Today, the religion has followers in more than 70 countries. The museum maintains six houses that served as residences for Mrs. Eddy. They now stand as permanent exhibits of the museum. Of these, the house at Amesbury, Massachusetts, is of special significance. It was here that Mary Baker Eddy wrote her first manuscripts pertaining to Christian Science
The house in Amesbury was originally called the Squire Bagley House. It belonged to a lady named Sarah Bagley. Mary Baker stayed here as a guest during the summer of 1868 and later during 1870.
She did a comprehensive study of the Bible during her brief stay here. The house was purchased in 1922 by Mary B. Longyear, the founder of Longyear Museum. Almost all the items, including the furnishing that belonged to the previous owner, have been preserved intact.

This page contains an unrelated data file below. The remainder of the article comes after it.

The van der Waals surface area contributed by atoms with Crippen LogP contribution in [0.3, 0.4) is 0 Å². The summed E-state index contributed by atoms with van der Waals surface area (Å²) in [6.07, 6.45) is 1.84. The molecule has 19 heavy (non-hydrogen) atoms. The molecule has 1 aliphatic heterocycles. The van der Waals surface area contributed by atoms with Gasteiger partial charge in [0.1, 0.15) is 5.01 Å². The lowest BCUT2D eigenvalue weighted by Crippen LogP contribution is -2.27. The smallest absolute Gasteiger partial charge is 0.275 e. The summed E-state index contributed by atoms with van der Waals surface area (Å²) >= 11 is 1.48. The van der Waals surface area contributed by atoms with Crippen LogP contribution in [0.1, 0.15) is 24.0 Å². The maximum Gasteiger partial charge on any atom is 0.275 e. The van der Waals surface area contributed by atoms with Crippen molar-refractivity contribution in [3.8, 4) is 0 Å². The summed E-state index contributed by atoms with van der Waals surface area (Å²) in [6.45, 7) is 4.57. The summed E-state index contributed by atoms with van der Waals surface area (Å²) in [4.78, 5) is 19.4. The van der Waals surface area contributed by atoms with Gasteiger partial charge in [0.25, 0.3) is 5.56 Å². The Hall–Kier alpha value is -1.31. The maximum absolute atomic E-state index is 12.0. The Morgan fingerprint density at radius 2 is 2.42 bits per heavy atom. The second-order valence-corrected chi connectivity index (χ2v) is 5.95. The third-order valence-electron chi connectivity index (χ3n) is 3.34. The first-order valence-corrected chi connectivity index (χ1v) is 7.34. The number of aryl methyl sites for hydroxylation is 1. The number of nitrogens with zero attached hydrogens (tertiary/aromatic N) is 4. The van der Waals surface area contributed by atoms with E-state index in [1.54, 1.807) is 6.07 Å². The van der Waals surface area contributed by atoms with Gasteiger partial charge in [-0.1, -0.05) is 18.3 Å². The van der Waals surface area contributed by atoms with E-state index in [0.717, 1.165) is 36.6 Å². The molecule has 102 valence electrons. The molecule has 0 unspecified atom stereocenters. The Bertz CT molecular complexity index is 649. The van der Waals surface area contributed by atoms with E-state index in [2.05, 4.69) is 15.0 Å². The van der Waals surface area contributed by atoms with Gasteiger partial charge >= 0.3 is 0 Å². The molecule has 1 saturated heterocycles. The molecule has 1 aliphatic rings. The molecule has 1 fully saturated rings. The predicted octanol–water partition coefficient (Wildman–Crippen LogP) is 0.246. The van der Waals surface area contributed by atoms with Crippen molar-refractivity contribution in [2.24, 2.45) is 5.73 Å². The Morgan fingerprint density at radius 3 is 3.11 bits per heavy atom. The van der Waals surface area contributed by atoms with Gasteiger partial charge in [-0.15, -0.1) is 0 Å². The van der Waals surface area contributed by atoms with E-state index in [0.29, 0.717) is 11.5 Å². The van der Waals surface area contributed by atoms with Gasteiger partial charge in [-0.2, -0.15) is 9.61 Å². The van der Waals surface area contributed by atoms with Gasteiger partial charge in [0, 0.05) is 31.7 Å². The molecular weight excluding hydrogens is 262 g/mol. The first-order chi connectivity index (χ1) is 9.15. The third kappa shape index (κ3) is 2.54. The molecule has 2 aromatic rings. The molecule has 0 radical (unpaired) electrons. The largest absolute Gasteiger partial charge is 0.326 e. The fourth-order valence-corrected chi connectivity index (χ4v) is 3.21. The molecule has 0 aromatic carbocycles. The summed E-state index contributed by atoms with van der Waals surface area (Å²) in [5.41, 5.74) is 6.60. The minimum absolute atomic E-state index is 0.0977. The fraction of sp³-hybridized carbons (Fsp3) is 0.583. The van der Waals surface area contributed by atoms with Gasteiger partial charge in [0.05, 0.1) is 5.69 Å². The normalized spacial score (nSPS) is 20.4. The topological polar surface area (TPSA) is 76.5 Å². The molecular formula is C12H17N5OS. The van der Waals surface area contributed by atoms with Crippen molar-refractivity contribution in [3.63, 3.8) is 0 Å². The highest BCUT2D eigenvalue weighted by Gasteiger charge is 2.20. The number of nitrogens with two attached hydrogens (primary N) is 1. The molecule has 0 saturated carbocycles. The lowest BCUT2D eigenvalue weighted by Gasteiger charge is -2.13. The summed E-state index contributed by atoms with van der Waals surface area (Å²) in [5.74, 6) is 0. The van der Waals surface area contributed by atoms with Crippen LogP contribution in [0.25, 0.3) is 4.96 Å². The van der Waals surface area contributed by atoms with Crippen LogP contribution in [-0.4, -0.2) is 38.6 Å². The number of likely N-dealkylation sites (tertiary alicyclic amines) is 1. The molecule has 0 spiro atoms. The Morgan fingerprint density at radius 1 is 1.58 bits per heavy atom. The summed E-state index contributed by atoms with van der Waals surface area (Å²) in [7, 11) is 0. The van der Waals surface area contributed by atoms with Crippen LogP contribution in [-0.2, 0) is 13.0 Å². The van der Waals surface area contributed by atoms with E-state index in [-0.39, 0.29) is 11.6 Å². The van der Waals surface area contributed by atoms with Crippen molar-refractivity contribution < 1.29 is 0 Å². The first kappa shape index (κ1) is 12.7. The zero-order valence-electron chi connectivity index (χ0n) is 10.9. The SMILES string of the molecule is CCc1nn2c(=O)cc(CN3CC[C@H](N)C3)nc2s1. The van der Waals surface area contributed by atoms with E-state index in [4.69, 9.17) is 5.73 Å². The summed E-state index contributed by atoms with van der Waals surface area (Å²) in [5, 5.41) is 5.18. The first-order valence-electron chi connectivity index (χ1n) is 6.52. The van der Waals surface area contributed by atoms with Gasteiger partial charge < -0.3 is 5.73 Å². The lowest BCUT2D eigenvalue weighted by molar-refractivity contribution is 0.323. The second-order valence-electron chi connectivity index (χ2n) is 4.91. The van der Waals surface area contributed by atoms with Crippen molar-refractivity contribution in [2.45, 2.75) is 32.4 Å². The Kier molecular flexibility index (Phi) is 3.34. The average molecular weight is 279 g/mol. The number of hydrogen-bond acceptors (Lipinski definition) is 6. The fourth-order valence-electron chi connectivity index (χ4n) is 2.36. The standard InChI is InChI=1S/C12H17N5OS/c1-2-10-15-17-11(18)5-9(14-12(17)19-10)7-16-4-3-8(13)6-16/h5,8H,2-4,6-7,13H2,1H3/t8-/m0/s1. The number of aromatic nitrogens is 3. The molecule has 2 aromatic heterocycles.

The Mary Baker Eddy Historic House stands as a tribute to the only woman founder of a worldwide religion. It is an exhibit serving as a treasure house for those eager to get an insight into Eddy’s life. For the followers of the Christian Science Church, it is more of a place for pilgrimage.